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Despite all the truths she knows, Nestle is supremely positive about the future of food in this country.  Her efforts to engaged younger generations in these daily decisions have already seen monumental impact, and seem to be just the tip of the iceberg set for transformative change within a decade.  Tune-in to hear to how Marion addresses questions about subsidies, land access, food waste, awareness and the importance of diverse food value.

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Finally, Nestle shares additional insights on her forthcoming book, Unsavory Truth: How Food Companies Skew the Science of What We Eat.  So, whether for you or your dog – listen and learn to how and what you eat is being pre-determined in a boardroom of Big Food and Big seed with no concern for your best interest.  It is clear that most often in a modern US food system it’s your commitment to being part of a throughput engine chock full of waste, externalities, and abuse is your desired role.  Tune-in and learn how to “vote with your fork!”

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@MarionNestle



co-host:

Jennifer Hashley

  • Founder of Tufts New Entry Sustainable farming project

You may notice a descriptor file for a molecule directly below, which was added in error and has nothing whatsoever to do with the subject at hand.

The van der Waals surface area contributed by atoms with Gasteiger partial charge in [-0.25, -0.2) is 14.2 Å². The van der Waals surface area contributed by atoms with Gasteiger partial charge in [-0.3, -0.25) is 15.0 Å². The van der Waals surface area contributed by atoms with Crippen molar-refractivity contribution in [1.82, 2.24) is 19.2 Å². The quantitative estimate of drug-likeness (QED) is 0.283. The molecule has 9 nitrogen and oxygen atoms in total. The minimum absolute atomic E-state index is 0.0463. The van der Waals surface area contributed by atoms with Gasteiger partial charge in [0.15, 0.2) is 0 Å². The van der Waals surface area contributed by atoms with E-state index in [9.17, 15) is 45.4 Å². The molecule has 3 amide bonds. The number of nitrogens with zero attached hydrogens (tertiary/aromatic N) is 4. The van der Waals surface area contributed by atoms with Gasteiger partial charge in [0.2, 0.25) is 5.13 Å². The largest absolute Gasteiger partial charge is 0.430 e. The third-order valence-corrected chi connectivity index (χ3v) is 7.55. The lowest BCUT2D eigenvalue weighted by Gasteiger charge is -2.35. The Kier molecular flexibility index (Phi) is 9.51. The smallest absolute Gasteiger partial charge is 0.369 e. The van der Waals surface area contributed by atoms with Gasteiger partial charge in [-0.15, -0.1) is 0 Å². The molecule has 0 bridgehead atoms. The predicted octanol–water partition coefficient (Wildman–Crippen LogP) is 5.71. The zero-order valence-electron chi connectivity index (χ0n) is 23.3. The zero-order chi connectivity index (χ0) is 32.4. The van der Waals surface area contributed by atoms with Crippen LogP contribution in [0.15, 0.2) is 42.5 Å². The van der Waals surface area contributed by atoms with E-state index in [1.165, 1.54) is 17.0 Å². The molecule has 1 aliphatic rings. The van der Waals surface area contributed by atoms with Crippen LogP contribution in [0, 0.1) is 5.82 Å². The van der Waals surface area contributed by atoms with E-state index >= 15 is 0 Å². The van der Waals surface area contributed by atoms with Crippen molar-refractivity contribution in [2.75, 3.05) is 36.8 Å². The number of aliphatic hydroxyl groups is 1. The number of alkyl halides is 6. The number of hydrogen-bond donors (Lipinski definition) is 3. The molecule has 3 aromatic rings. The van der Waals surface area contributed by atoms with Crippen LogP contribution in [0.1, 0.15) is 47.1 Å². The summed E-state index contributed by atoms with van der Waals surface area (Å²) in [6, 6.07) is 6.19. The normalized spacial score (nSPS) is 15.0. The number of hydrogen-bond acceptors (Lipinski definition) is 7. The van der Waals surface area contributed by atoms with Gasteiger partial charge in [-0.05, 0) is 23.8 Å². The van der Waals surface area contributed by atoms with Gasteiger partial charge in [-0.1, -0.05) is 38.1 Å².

• Owner of Pete & Jen’s backyard birds
  • Evangelist | Activist| Innovator
  • Eisenhower Fellow 2016

@JHashley

Ep. 43: Alicia Harvie, Advocacy & Farmer Services Director at Farm Aid  -ft. co-host: Jennifer Hashley of the New Entry Farming project ||

On episode 43 we welcome Alicia Harvie,  Advocacy & Farmer Services Director at Farm Aid.  Her role is to guide the organization’s advocacy, research, farmer services and policy-related activities.  Supporting her work, Harvie has a masters degree in Agricultural & Environmental Science and Policy from the Tufts Friedman School of Nutrition Science and Policy.

Jennifer Hashley of the New Entry Farming Project joins the conversation as co-host, sharing unique understanding of the farmer and of Farm Aid. Throughout this episode Harvie describes the many positive initiatives Farm Aid is involved or has spawned in current day.  More than just an annual concert event, Farm Aid has become advocate, an influencer on national and local policies, a coalition builder, and a broad venue for communications for farmers, the community and eaters.